By Peter Bradshaw
Felix Thompson’s novella-sized debut movie grew out of the Sundance Creative Producing Labs and there are one or two attendant clichés. Sundance has a way of giving us indie-grunge tales bathed in a stonewashed sunset glow; violent blue-collar pastorals concerning the aimless, drifting lives of aimless, drifting kids. KING JACK is recognizably in that tradition, which might be said to have Huck Finn as its ultimate ancestor.
Jack (Charlie Plummer) has to look after his 12-year-old cousin Ben (Cory Nichols) for the summer: this means that both Jack and Ben will have to come into contact with a vicious local bully, Shane (Danny Flaherty). Yet Thompson’s film shows that Jack’s victimhood isn’t straightforward; it might have something to do with Shane’s history with Jack’s truculent elder brother Tom (Christian Madsen), who is now devoted to gambling away his small wages as a car mechanic. The performances of Plummer and Nichols have a sweet, open quality and this is an engaging coming-of-age story.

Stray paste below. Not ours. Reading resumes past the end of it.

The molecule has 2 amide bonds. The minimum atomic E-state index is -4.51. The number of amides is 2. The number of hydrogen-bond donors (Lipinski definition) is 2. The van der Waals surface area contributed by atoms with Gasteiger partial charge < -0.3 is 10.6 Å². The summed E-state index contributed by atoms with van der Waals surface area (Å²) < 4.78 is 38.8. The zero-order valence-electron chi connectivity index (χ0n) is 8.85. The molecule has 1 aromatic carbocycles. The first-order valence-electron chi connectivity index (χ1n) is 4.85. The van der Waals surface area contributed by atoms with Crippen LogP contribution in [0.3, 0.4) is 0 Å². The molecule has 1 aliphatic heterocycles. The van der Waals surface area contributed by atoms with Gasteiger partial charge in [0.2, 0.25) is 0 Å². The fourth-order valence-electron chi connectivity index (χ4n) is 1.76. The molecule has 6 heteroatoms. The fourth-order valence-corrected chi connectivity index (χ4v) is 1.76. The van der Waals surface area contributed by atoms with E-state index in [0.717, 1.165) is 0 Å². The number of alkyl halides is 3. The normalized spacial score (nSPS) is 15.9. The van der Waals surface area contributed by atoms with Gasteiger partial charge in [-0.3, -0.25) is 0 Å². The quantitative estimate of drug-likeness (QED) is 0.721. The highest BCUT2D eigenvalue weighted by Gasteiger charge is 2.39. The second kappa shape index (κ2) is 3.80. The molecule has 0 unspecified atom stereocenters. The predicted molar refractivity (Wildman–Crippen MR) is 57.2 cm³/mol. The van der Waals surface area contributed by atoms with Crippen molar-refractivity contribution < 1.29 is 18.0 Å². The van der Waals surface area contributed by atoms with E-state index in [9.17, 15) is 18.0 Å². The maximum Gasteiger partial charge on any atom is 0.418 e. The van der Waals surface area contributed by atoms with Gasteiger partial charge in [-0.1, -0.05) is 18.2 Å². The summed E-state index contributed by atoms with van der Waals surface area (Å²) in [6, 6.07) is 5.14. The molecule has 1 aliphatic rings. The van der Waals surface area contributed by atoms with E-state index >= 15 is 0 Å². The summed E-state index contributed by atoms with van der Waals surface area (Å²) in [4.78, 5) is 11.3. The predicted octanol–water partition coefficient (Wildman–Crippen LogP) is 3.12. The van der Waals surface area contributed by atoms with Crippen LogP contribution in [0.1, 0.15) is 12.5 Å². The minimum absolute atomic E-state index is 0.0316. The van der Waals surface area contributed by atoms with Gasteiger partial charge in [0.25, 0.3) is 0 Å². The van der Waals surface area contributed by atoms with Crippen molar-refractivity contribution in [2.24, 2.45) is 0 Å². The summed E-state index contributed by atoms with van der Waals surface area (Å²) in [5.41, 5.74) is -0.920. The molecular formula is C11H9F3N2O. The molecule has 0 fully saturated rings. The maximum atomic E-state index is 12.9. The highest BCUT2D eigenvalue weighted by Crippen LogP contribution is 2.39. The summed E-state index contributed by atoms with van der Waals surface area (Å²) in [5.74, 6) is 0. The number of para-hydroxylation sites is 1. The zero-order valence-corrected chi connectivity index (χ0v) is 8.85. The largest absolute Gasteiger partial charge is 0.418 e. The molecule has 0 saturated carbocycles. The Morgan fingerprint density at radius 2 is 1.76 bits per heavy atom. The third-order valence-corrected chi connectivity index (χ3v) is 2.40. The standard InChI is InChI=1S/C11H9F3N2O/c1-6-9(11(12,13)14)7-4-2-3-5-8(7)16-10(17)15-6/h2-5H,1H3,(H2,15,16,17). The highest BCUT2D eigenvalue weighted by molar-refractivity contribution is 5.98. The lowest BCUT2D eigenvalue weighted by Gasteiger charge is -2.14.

For me, KING JACK relies too much on violence for its dramatic voltage, but it’s a well-acted movie with heart – and it doesn’t outstay its welcome.